With Penn National and SL Green DQ'd for submitting proposals that did not conform to requirements, one can now certainly picture the scenario in which this latest round of bidding for the Big A racino ends up like all the others which have preceded it - left at the gate. That's an outcome which at one time seemed to be out of the question, with the Lottery, and not the politicians, firmly in control, and a familiar and (mostly) dependable group of bidders back for another go. It was therefore assumed without a doubt that the $250 million loan to NYRA would soon be guaranteed by the designated operator.
Of course, it's entirely possible that Genting, the lone survivor, will sail through the full evaluation that it will be subjected to, prove to be 100% licensable and financially capable, and receive the Lottery's full endorsement when it makes it recommendation to Governor Paterson on August 3. After all, everything has always worked out for the best with this thing, right?
Even if it makes it through however, the legislative leaders who have to accede to the selection may feel more emboldened to challenge this particular company (though I still think that John Sampson and Malcolm Smith just want this whole thing to go away). This Malaysian conglomerate is a company with no local roots (at one time considered to be of paramount importance), and no relations with the local community nor unions that we know of. Will Community Board 10 approve? With Aqueduct located in a key swing district in the upcoming fall elections in the bitter battle for control of the State Senate, a local thumbs-down could have wide implications. What is Genting's commitment to minority and local hiring? Any questions of that nature could cause problems in the legislature. And wouldn't Genting's financial interest in Empire Resorts present a conflict should a racino at the Concord, the owner of which would retain more than twice the percentage of revenues as would the Big A, ever be built, a mere two hours from Ozone Park (at least when there's not construction on Route 17)?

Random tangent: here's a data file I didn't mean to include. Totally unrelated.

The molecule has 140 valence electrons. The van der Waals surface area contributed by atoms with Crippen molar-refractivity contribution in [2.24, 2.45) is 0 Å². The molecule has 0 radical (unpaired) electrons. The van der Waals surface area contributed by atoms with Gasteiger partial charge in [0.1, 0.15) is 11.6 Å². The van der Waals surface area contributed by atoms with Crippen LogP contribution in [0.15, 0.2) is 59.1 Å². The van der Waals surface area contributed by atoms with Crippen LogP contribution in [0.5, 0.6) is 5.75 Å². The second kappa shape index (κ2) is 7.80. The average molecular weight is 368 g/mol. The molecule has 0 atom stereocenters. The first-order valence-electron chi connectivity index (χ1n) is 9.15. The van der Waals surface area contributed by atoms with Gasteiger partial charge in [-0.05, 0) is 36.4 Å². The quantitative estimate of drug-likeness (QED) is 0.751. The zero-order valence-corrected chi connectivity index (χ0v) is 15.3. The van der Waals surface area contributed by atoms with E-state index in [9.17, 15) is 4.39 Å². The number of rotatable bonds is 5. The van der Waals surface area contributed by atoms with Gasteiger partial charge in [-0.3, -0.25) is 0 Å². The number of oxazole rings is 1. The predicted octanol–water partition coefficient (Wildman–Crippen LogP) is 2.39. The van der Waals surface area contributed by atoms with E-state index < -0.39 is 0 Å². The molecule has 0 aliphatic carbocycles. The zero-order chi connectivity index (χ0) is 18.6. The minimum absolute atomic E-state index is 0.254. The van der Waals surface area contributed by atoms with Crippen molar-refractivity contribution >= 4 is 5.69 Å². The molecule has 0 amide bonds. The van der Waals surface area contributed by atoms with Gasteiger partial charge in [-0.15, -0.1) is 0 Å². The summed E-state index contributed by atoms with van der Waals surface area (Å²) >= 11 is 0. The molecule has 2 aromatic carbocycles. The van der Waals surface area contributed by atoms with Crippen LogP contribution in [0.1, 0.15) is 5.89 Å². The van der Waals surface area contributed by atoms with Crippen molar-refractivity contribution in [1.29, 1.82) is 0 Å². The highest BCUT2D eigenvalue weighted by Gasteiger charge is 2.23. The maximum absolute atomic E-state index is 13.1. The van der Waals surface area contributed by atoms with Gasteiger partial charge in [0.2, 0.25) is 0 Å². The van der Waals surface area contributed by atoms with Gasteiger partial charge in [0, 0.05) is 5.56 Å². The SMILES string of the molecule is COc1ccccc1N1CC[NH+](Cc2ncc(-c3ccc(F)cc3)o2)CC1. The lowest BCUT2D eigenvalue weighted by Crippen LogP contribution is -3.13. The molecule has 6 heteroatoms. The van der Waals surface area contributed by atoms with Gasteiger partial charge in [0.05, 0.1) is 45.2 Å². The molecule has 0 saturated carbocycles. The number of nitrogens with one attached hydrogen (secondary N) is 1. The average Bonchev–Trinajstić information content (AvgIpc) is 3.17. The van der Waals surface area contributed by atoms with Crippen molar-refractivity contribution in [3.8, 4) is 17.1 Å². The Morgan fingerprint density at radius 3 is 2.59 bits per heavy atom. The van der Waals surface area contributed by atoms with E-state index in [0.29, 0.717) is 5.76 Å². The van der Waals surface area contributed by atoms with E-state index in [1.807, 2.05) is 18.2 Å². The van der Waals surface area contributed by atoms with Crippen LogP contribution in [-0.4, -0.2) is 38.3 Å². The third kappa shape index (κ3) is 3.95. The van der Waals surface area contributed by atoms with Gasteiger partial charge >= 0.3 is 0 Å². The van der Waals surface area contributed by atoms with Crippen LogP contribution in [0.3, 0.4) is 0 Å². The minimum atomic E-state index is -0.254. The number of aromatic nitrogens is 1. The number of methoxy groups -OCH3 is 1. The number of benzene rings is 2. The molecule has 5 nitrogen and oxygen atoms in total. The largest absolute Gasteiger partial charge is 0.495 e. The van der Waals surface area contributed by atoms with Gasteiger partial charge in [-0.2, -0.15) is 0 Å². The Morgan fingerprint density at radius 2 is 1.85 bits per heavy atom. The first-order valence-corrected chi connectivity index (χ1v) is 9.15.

Of course, all of this may just turn out to be fine...
The non-conforming aspects of the bids submitted by SL Green and Penn National contained some alterations which make perfect business sense; and others which give me a feeling that they really didn't have their hearts in it anymore.
Once believed to be a front-runner, SL Green, for example, wanted their minimum $300 million upfront fee to be held in escrow until their conditions were met by the state. The group also wanted the right to make ownership changes without the state’s consent, a cap on any increase in local property taxes at 3%, and a complete exemption of state and local sales taxes for the construction of the racino.
Penn National, meanwhile, wanted to be able to terminate its Aqueduct video lottery license any time it decides the casino has not been profitable for four straight quarters.
The group also wanted a guarantee that no other gaming facility would open within 50 miles of Aqeuduct, despite those who are eying Belmont in the future. [Daily Politics]